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    Recreation fees spur discussion

    Many residents of unincorporated areas use cities' recreation facilities. But they do so at a cost.


    © St. Petersburg Times, published December 18, 2000

    For years, Pinellas County's government counted on the good will of city governments to provide recreation services for unincorporated residents.

    But as some cities raise recreation fees for non-city residents, one county commissioner said this might be the time to work with city governments to reduce the financial burden on residents of unincorporated areas.

    "We're going to have to see how we can come up with a solution," said Commissioner Calvin Harris.

    Harris thinks the county could create partnerships with cities by either giving municipal governments "grants" to allow non-residents to use their facilities or create a system to cut costs for unincorporated residents.

    The county does not give money to city governments for recreation facilities.

    Earlier this month, Seminole city officials talked about raising its fees for non-residents from $45 a year to $70 and removing the $100 family rate. There is no such rate for city residents. Thursday, council members decided to delay the increase until March, when the new Seminole Recreation Center opens.

    Last week, shuffleboard players in Clearwater signed a petition demanding that city remove the $30 fee non-residents must pay to use city facilities.

    The Greater Largo Little League has been in a dispute with Largo officials over higher fees the city proposed for unincorporated residents.

    To play Little League, each child must buy a recreation card from the city. Largo residents are charged $3.50 for the year while non-residents must pay an annual fee of $25. City residents also must pay a $5 youth athletic fee. Non-residents are charged $20.

    "It's really divided our Little League," said board member Charlie Aldrich.

    League officials approached Harris about the situation. Harris' children played Little League baseball, and he said he does not want the children to suffer.

    "We don't want something like that to stand in the way of the growth and development of kids," he said.

    Harris started to think about the situation several years ago when discussions began about renovating the Omni Center, a multipurpose recreation facility in Ridgecrest. Many children in that neighborhood come from low-income families and could not afford to play at a nearby recreation center in Largo.

    Harris said he hopes to talk about the problem at a workshop sometime next year. He has not talked to fellow commissioners about the idea, he said.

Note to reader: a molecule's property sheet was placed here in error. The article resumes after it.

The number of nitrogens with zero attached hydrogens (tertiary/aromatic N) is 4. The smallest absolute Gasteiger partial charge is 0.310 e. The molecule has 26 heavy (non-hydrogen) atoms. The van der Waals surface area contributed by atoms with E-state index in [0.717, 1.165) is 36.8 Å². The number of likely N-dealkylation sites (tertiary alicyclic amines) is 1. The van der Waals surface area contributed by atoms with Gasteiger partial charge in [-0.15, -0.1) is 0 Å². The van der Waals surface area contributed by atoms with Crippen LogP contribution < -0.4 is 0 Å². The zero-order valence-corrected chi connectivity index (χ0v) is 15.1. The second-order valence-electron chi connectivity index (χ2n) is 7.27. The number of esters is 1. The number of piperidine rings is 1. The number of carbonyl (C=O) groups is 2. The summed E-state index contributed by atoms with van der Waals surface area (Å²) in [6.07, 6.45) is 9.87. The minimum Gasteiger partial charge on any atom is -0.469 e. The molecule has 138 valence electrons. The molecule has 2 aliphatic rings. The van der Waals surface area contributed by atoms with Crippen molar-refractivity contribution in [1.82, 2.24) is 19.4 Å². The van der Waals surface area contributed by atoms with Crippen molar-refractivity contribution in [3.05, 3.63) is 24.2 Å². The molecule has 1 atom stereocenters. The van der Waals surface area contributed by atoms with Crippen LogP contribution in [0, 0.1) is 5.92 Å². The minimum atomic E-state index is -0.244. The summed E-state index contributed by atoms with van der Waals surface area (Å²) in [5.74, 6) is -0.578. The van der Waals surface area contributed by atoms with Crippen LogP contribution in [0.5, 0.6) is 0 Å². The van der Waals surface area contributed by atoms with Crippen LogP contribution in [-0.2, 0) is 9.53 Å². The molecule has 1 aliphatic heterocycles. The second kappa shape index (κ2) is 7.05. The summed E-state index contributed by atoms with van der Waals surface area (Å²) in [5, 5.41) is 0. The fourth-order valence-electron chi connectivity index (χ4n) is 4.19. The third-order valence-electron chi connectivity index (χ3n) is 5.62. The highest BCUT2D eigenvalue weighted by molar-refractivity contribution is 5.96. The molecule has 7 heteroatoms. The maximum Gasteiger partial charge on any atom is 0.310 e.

The county traditionally has relied on cities to provide recreational services.

    "It was never an issue before because cities never made it an issue before," Harris said.

    Many residents of unincorporated areas say the cities are unfair in proposing steep fees for non-residents.

    Michael Rici, 53, an ordained minister who lives near Largo, has three children who play Little League. Rici said he cannot afford the higher fees.

    "I just don't understand the purpose," he said of Largo's policy. "They are doing an undue burden on a lot of people. They are putting a strain on the league and the city is going to lose in the end."

    Rici has even thought of rallying Little League parents in unincorporated Pinellas to create their own league, which would work out a deal with a college to use fields.

    "I just don't like getting my arm twisted," he said.

    Largo's Recreation and Parks director Cathy Santa says cities are not the bad guys in this dispute.

    City residents pay taxes that finance the upkeep of fields and recreation centers, Santa said. Charging non-residents more to use those services is the only way to be fair to city residents, Santa says.

    "Why should Clearwater build more soccer fields when more than 50 percent of the players live in Oldsmar, Palm Harbor or any other city?" Santa asked.

    Concerned that more people who were using Largo's fields were non-residents, Santa called other recreation directors in Pinellas County to meet to discuss the situation. That was 11/2 years ago.

    The discussion has expanded to other shared problems such as dog parks and smoking at outdoor recreational facilities.

    "We're using it as an opportunity to discuss common issues and how we can help each other," Santa said.

    Group members include recreation directors from Clearwater, Dunedin, Oldsmar, Pinellas Park, Safety Harbor, Seminole, Tarpon Springs and the Long Center. They now meet every three months, Santa said.

    County parks officials have taken part in the discussions. Santa thinks the county has gotten the message about the need to play a larger role in where people play in Pinellas County.

    "There is a need for recreation fields in unincorporated areas or reimbursement to cities for non-residents to use our fields," she said.

    Recent coverage

    Cities warn Pinellas: No pay, no play (July 9, 2000)

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